Jump to Main Content
Trends of natural resource footprints in the BRIC (Brazil, Russia, India and China) countries
- Wu, Rui, Geng, Yong, Liu, Wenjing
- Journal of cleaner production 2017 v.142 pp. 775-782
- biomass, databases, economic development, fossil fuels, issues and policy, minerals, models, renewable energy sources, Brazil, China, India, Russia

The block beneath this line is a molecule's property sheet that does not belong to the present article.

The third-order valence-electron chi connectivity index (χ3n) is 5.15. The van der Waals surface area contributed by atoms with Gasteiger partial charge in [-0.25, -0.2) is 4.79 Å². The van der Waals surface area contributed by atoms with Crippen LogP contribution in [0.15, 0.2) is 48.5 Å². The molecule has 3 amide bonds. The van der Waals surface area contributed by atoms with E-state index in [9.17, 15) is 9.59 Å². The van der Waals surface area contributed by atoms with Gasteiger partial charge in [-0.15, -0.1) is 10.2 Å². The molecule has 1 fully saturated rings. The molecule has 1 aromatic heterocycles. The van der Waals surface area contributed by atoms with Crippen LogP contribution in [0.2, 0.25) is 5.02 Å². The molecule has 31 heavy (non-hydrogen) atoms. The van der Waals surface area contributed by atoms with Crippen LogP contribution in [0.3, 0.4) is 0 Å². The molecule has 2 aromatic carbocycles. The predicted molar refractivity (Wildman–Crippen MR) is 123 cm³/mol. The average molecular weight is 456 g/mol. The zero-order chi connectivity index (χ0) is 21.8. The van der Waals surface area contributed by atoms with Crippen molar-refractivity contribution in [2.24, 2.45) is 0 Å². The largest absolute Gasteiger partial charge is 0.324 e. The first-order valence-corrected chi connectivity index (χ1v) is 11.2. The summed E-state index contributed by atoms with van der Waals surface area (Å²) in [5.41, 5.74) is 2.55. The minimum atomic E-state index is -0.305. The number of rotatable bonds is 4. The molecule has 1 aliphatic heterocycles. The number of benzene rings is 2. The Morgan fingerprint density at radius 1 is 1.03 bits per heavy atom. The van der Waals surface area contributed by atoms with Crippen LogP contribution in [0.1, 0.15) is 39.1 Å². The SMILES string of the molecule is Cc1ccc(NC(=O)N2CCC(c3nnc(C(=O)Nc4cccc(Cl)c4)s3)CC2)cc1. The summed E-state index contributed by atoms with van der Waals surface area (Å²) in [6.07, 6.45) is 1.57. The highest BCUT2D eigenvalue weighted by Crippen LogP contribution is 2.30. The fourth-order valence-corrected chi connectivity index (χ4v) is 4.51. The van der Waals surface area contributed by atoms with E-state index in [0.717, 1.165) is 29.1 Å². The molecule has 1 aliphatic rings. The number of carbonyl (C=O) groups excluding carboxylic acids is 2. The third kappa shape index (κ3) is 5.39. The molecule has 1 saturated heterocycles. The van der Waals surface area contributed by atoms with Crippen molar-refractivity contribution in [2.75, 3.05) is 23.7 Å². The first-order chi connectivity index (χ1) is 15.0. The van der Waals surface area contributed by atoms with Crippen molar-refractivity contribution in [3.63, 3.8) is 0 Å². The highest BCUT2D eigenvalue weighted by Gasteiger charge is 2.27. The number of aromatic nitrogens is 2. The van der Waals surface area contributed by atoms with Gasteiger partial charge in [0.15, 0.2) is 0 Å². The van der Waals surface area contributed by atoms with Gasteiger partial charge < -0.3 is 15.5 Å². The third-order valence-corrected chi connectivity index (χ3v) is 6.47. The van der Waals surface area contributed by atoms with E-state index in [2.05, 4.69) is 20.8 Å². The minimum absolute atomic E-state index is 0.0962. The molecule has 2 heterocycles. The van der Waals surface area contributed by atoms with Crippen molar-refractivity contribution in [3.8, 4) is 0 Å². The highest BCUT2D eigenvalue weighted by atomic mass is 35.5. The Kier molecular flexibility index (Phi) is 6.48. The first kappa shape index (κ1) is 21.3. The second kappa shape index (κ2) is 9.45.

- The BRIC countries (Brazil, Russia, India and China) have experienced dramatic economic expansions during the last couple of decades. However, such a rapid development induced a large consumption of natural resources, leading to serious environmental issues. Under such a circumstance, this study calculates the resource footprints of biomass, fossil fuel, minerals and water in BRIC countries for the years of 1995 and 2008 by employing a global, multi-regional input–output model based on the World Input–Output Database (WIOD) and extended by material extraction data. Trends in BRIC's resource footprints and consumption-based resource productivity were presented and compared. The results show that about one third of global resources were extracted to satisfy the consumption of BRIC countries, of which China had the highest footprint. During 1995–2008, per capita resource footprints in BRIC countries had increased faster than the world average, especially for China. However, BRIC's overall per capita footprint was still below the world average, with India as one of the lowest in the world. Most components of resource footprints in BRIC countries were lower than their domestic resource extractions, indicating that the dramatic economic growth was mainly based on domestic resource extractions. China's overall resource footprint increased faster than its domestic extraction (DE), while Brazil's footprint growth rate can catch up with its DE. This study also reveals that Russia's resource productivity was the highest among all the BRIC countries, followed by Brazil. A large gap on resource productivity existed among the BRIC countries, especially for fossil fuels and minerals. Policy implications from this study suggest that the BRIC countries should have more rational urban plans, gradually substitute renewable energy for fossil fuels, develop circular economy and initiate various capacity building projects.